Health benefits of salad dressings
Both sun-dried tomatoes and roasted garlic are flavour-enhancing herbs with remarkable medicinal properties. Garlic is a good cardiovascular tonic, a powerful germicide, it exhibits blood pressure and cholesterol-lowering properties...health and fitness Updated: Mar 16, 2013 19:10 IST
What are the benefits of sun-dried tomatoes and roasted garlic in a salad?
Both sun-dried tomatoes and roasted garlic are flavour-enhancing herbs with remarkable medicinal properties. Garlic is a good cardiovascular tonic, a powerful germicide, it exhibits blood pressure and cholesterol-lowering properties and prevents blood platelet aggregation. Sun-dried tomatoes are rich in lycopene — the antioxidant that helps prevent breast cancer. They have an intense tomato flavour, brilliant red colour and a chewy texture, making it a good choice for salad and sauce preparations. They are also rich in iron, potassium, phosphorus and vitamin A, B and C. The sun-drying process removes water from the tomatoes, concentrating the flavour and nutrient content of the tomatoes.
Is there an easy substitute for mayonnaise? How can this be used in salads like coleslaw and Russian salad?
Yes, it is quite simple to make your own low-calorie salad dressing by substituting high-calorie ingredients (mayonnaise, cream, white sauce) with lower calorie ingredients that taste similar and are healthier. An amazing substitute for mayonnaise as a salad dressing are hung curds. You need to simply drain the whey from the curd and add mustard powder, pepper and salt, whip it up to the right consistency and add it to the coleslaw and Russian salad. Other examples of low-calorie salad dressings for your favourite salads may be lime juice, vinegar and honey, buttermilk, olive oil and herbs like coriander, mint, chopped garlic and chilli flakes.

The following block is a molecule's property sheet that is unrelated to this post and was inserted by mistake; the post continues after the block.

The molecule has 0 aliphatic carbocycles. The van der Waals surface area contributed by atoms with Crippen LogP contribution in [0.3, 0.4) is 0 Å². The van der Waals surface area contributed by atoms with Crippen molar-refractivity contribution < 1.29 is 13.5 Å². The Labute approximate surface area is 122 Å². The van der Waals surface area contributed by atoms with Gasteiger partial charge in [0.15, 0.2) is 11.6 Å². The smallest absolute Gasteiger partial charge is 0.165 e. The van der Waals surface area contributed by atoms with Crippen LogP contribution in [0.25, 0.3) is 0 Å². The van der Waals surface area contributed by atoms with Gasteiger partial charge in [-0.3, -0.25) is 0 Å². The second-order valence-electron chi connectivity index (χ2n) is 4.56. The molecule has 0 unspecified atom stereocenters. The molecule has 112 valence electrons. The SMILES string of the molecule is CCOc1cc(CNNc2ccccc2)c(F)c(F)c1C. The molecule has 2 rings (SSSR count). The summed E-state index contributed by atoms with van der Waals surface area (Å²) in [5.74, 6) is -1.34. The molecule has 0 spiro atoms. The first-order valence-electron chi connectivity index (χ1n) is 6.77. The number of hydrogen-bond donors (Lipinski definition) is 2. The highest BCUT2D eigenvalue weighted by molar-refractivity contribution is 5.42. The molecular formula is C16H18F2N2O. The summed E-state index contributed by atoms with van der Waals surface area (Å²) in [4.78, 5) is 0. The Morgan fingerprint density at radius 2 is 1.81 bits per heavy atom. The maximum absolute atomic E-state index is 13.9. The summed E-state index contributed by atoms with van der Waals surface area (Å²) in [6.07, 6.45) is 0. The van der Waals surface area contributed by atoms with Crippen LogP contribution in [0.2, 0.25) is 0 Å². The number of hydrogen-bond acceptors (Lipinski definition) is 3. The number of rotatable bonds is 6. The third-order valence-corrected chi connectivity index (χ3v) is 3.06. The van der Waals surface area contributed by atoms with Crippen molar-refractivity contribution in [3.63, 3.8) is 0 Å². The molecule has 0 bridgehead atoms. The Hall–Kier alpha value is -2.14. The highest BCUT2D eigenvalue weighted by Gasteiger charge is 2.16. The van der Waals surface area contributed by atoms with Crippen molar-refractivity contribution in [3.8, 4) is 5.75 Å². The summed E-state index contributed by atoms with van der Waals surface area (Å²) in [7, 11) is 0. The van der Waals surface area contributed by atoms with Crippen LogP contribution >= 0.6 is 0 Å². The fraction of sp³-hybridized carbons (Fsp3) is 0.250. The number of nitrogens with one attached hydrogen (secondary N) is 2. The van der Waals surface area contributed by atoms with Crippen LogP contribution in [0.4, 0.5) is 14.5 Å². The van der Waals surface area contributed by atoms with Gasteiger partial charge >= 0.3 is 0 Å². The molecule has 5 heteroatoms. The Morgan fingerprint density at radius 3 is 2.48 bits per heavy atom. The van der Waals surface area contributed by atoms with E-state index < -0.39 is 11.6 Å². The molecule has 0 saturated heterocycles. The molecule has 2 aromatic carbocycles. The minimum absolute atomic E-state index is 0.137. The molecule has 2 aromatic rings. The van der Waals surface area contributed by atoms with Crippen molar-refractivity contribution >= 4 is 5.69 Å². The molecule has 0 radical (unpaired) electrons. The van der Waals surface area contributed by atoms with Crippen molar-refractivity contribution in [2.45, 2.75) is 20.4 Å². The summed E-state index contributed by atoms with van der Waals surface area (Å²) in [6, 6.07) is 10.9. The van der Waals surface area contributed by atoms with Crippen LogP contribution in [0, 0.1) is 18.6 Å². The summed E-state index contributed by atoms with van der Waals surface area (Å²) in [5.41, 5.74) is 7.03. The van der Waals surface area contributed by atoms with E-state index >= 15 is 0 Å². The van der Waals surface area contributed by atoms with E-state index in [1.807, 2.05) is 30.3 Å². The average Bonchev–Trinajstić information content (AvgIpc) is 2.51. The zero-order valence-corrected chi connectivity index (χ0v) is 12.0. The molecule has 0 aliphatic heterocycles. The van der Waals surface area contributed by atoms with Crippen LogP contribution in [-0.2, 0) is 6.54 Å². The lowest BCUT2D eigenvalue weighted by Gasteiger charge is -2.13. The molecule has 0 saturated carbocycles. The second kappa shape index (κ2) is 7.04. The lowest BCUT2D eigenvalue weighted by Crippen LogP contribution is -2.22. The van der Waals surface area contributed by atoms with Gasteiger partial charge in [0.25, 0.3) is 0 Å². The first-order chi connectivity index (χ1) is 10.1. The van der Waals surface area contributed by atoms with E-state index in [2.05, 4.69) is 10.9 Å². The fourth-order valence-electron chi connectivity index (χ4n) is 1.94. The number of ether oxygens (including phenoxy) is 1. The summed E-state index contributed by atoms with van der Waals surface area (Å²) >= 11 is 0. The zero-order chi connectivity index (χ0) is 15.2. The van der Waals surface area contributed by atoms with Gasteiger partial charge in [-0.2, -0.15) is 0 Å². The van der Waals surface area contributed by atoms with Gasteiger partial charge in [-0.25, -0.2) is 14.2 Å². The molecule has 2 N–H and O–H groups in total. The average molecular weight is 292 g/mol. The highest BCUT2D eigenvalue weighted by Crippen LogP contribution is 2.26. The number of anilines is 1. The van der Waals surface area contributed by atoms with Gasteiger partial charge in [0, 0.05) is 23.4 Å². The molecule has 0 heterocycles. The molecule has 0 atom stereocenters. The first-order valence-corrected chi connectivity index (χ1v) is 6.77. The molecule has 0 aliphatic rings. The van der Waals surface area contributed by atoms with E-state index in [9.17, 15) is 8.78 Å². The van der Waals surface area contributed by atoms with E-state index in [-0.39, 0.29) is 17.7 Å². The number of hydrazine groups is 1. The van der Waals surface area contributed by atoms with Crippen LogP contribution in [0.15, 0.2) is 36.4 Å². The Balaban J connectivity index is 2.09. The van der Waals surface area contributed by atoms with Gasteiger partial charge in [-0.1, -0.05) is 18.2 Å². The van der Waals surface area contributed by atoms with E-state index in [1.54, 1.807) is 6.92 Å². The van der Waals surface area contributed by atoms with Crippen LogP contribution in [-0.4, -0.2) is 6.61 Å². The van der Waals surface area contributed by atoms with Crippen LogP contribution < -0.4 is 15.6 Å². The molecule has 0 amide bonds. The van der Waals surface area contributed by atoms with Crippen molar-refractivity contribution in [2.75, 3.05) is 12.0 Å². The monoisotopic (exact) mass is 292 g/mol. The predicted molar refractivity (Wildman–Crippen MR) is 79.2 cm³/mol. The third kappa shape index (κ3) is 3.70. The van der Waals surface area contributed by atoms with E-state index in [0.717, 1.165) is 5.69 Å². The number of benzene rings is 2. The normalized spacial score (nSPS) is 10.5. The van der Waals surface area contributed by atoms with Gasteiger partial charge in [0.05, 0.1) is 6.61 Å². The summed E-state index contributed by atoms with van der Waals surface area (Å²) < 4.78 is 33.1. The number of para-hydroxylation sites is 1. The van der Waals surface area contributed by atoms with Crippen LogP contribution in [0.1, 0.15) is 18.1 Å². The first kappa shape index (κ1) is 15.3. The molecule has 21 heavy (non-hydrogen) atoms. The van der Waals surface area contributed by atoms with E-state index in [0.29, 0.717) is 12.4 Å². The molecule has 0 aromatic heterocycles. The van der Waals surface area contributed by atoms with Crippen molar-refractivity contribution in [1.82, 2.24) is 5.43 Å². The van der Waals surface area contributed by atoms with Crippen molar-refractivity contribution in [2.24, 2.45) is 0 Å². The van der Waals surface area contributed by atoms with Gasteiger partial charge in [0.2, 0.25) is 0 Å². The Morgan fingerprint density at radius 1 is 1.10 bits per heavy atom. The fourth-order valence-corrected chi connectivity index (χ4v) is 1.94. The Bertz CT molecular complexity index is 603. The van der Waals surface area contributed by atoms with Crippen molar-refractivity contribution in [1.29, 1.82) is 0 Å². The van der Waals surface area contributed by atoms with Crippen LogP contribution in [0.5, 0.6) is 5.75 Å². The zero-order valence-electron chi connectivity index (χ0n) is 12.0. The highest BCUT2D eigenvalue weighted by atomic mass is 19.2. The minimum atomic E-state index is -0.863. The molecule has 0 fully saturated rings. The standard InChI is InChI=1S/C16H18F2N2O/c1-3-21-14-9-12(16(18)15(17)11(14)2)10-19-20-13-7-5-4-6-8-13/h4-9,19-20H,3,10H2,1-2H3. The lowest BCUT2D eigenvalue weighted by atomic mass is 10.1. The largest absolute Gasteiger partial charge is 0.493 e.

What are the health benefits of herbs such as parsley, basil and mint in salads?
A sprig of parsley, mint or basil can provide much more than decoration on your salad plate. Parsley has diuretic properties and can
be used by those suffering from water retention. The flavonoids in parsley, especially luteolin, have been shown to function as antioxidants that help to prevent cellular damage. In addition to its volatile oils and flavonoids, parsley and basil are excellent sources of iron, folic acid and vitamin A and C. Mint has been shown to relieve symptoms of indigestion, respiratory tract disorders, asthma
and allergic conditions. It has carminative properties and is also rich in chlorophyll, which is a blood purifier. Basil leaves are used as lung cleansers. They reduce mucus and help prevent asthma attacks.
What are the benefits of olive oil? Can it be substituted by any other oil?
Olive oil is ri ch in monounsaturated fat and antioxidants like chlorophyll, squalene and vitamin E. Olive oil contains a compound called oleuropein, which prevents the bad cholesterol from oxidising. You may substitute olive oil with either rice bran oil, til oil or canola oil.
Dr Anjali Mukerjee is a nutritionist and the founder of Health Total, a nutrition counselling centre.